The higher classification of the subfamily Aphodiinae (Lawrence & Newton 1995) has varied considerably over the last 80 years, and is still not completely settled. The basic systematic arrangement for the world species proposed by Schmidt (1922), based on 1137 species known at that time, is that on which new additions have been based. The latest world catalogue (Dellacasa 1988, 1989, 1991, 1996) lists about 3100 species, but additional taxa have been described since. The tribe Aphodiini forms the core of the subfamily, and is based on the huge genus Aphodius Illiger, with over 30 associated genera. The genus Aphodius is actually split into about 135 subgenera, with a number of additional species that cannot be properly assigned. Consequently, the existing keys for temperate Aphodius have become unworkable, and identification of species very difficult. My belief is that the use of species groups permits organisation within large genera (i.e., Ataenius: Stebnicka & Howden 1997) without the attendant nomenclatural problems associated with subgeneric names. It is obvious in these circumstances that a compromise must often be made between the practical aims of classification, its phylogenetic basis, and a system of naming.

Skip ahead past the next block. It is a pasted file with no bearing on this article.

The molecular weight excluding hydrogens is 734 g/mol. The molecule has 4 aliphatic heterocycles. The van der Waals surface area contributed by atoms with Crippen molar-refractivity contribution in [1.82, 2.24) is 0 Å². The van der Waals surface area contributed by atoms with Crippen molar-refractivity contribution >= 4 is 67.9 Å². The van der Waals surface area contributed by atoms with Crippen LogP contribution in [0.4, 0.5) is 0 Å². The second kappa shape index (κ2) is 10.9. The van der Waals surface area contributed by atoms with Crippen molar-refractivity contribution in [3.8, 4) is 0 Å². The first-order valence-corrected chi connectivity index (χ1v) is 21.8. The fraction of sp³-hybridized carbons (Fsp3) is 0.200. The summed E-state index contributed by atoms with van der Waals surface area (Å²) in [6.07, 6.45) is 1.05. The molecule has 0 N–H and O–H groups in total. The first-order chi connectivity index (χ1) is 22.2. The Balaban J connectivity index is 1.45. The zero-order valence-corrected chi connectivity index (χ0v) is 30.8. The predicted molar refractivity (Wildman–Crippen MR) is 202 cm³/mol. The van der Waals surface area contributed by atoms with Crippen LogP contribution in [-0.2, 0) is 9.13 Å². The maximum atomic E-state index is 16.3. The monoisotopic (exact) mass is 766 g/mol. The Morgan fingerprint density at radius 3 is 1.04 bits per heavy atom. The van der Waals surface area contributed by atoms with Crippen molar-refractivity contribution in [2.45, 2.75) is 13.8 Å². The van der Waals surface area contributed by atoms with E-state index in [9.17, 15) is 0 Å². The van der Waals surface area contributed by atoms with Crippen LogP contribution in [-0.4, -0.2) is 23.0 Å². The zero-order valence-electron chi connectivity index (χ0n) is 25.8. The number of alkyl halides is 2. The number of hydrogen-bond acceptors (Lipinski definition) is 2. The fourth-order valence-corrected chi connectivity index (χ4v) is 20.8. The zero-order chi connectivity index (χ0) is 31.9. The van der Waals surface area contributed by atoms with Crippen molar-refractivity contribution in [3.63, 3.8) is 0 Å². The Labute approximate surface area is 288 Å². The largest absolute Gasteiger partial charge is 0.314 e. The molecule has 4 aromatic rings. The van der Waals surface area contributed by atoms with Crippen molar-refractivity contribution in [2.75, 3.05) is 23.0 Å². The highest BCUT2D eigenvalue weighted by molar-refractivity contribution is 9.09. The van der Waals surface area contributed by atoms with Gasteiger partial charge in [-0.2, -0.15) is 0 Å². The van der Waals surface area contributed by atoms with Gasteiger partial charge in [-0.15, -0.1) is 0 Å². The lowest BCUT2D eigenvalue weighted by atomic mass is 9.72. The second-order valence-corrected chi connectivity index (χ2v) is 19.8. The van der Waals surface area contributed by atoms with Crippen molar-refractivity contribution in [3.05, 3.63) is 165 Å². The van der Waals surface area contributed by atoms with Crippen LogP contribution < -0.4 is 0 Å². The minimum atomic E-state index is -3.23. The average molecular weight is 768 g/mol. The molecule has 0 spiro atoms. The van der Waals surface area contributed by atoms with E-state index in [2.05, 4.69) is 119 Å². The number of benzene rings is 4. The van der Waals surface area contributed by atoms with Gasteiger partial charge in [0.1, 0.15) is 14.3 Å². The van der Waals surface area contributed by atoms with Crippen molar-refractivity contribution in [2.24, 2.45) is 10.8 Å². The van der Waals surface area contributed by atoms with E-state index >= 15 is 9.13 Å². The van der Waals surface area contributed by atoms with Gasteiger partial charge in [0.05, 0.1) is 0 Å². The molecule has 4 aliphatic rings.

The higher categories, such as tribes, genera, and species groups are poorly understood and nearly every author has a different arrangement. Part of the problem is due to the tremendous numbers of species, some of which fill the gaps between any arrangement of higher categories so far devised. Examples of confusion in relationships and classification are numerous, resulting from different levels of knowledge of the various species groups by authors studying only limited faunal areas. Recently a trend may be observed of a category inflation. The breaking up of polyphyletic groups does not necessarily led to a more practical system, if we do not know where the fragments belong. Various tribes of Aphodiinae have at one time or another been treated as subfamilies, however, they are not separated by a decided gap (if any), and none of the taxa covered here can seriously be elevated to subfamily rank. As in other groups of Scarabaeoidea, there has been considerable parallel evolution within the subfamily, and almost all characters claimed to be diagnostic at tribal or generic level have evolved independetly several times. In some cases, groups which are easily separated in the Old World, e.g., Psammodiini-Eupariini-Aphodiini, become almost indistinguishable in South America or Australia. Often seemingly distinct genera in temperate regions break down in the tropics and potentially strong defining characters are diluted and must be qualified. The following characterisation of Aphodiinae on a world basis and diagnostic characters for tribes found in New Zealand clearly indicate that all taxa above species level have to be defined by a mosaic of characters, a "polythetic classification" -- no character in isolation being diagnostic for all members.